Opponents launch 11th-hour campaign to kill cyber bill

Opponents launch 11th-hour campaign to kill cyber bill
© Getty Images

Privacy advocates have launched a last-ditch campaign to block a major piece of cybersecurity legislation that could soon be added to an expected omnibus spending deal.

The bill would encourage companies to share more data on hackers with the government.

ADVERTISEMENT
Fight for the Future, which has been leading a coalition of digital rights and civil liberties groups opposing the measure, on Monday launched an online petition urging the White House to veto the final legislation. The group also included a widget that allows people to call the White House to express their opposition.

Privacy advocates have long argued that the legislation would allow the intelligence community to collect more private data on Americans. Technologists and numerous technology companies have expressed similar concerns.

But many industry groups, lawmakers and even the White House counter that the bill is the necessary first step in the fight against hackers. Privacy provisions in the measure will ensure personal data is not shared throughout the government, they say.

“Now is when we’ll find out whether President Obama really cares about the Internet and freedom of speech, or whether he’s happy to roll over and allow technologically illiterate members of Congress break the Internet in the name of cybersecurity,” said Evan Greer, campaign director at Fight for the Future.

Lawmakers are on the cusp of having a final text ready and hope to have the bill on President Obama’s desk before the year's end.

Negotiators have been working since the Senate passed its Intelligence Committee-originated bill in October, six months after the House passed two complementary bills: one from the Intelligence panel, another from Homeland Security.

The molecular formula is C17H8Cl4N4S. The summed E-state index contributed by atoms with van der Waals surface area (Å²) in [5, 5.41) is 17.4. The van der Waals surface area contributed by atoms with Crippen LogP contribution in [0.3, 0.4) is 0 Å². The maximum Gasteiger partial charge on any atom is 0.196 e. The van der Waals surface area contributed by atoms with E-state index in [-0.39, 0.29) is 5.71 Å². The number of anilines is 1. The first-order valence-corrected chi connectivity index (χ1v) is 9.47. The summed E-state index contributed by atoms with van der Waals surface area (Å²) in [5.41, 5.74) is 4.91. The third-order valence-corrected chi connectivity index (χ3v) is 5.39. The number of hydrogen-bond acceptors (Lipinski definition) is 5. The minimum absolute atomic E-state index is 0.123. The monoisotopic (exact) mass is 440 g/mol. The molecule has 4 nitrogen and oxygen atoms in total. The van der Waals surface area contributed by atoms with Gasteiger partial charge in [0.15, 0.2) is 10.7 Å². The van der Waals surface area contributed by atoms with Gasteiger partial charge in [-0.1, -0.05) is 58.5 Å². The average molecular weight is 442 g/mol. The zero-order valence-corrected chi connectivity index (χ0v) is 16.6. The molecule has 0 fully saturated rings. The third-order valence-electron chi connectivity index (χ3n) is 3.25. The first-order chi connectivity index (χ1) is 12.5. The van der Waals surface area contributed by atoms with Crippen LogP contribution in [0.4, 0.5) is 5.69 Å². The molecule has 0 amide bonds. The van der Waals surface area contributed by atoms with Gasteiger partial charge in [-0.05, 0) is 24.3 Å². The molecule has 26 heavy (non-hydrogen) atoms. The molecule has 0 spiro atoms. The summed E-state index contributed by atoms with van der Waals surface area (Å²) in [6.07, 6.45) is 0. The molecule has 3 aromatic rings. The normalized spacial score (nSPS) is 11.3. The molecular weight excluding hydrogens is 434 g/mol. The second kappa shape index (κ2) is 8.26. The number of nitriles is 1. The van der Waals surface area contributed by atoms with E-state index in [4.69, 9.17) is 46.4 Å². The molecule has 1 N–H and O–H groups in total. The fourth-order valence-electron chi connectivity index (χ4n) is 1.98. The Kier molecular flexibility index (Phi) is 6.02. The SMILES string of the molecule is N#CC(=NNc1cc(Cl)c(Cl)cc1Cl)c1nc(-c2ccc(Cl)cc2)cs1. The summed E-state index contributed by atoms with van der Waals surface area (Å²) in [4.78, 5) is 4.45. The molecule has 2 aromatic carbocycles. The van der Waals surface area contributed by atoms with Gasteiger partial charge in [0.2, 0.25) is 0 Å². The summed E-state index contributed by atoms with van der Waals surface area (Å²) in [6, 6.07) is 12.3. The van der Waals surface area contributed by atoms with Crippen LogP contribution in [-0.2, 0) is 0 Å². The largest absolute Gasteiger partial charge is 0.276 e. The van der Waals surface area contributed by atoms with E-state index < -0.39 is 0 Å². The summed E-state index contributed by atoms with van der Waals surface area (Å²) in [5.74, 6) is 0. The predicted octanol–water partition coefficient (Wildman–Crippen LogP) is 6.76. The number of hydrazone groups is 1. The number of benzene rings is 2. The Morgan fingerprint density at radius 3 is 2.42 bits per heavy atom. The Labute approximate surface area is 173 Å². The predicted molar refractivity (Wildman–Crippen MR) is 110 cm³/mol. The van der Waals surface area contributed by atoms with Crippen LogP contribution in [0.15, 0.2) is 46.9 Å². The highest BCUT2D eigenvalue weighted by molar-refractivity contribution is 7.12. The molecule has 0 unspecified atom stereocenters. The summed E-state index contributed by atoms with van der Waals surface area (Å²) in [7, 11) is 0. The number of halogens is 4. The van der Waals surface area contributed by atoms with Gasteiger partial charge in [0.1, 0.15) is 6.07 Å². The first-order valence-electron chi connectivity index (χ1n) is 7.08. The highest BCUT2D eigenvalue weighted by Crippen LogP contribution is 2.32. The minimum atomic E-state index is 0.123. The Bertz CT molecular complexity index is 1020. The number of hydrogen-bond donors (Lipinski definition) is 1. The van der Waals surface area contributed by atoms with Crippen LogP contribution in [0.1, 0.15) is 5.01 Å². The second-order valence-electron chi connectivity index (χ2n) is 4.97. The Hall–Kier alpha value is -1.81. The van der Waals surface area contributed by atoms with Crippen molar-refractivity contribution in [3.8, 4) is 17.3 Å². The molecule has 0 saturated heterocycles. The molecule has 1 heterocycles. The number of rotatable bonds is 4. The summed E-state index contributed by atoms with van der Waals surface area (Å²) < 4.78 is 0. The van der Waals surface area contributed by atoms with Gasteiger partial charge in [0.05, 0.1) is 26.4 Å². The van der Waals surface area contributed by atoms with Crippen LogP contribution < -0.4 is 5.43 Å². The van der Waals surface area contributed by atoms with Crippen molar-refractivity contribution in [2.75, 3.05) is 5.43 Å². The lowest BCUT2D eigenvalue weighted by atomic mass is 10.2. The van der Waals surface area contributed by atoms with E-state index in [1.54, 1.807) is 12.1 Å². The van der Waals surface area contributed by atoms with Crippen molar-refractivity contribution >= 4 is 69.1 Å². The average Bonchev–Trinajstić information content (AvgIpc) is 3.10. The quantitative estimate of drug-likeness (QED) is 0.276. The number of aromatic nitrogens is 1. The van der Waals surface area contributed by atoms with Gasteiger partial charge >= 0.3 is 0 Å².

On Monday, privacy advocates said that lawmakers had decided to attach the bill to an omnibus spending bill that is expected as soon as Monday. Most observers believe the tactic gives the cyber bill its best shot of getting through Congress in 2015, as only a handful of legislative days remain before the upcoming recess.

But several people with direct knowledge of the talks cautioned that no final decision had been made.

Multiple lawmakers have expressed opposition to the strategy, arguing that the final cyber text should get a standalone vote in both chambers. Their resistance threatens to kill the omnibus strategy.

If the cyber bill does roll through Congress, Fight for the Future called on the White House to reject the measure.

Throughout the final negotiation process, digital rights groups have warned that lawmakers were omitting the most stringent privacy clauses, a claim the bill’s backers reject.

“This administration promised to veto any information sharing bill that did not adequately protect Internet users’ privacy, and the final version of this bill doesn’t even come close,” Greer said. “It’s time for President Obama to deliver on his word.”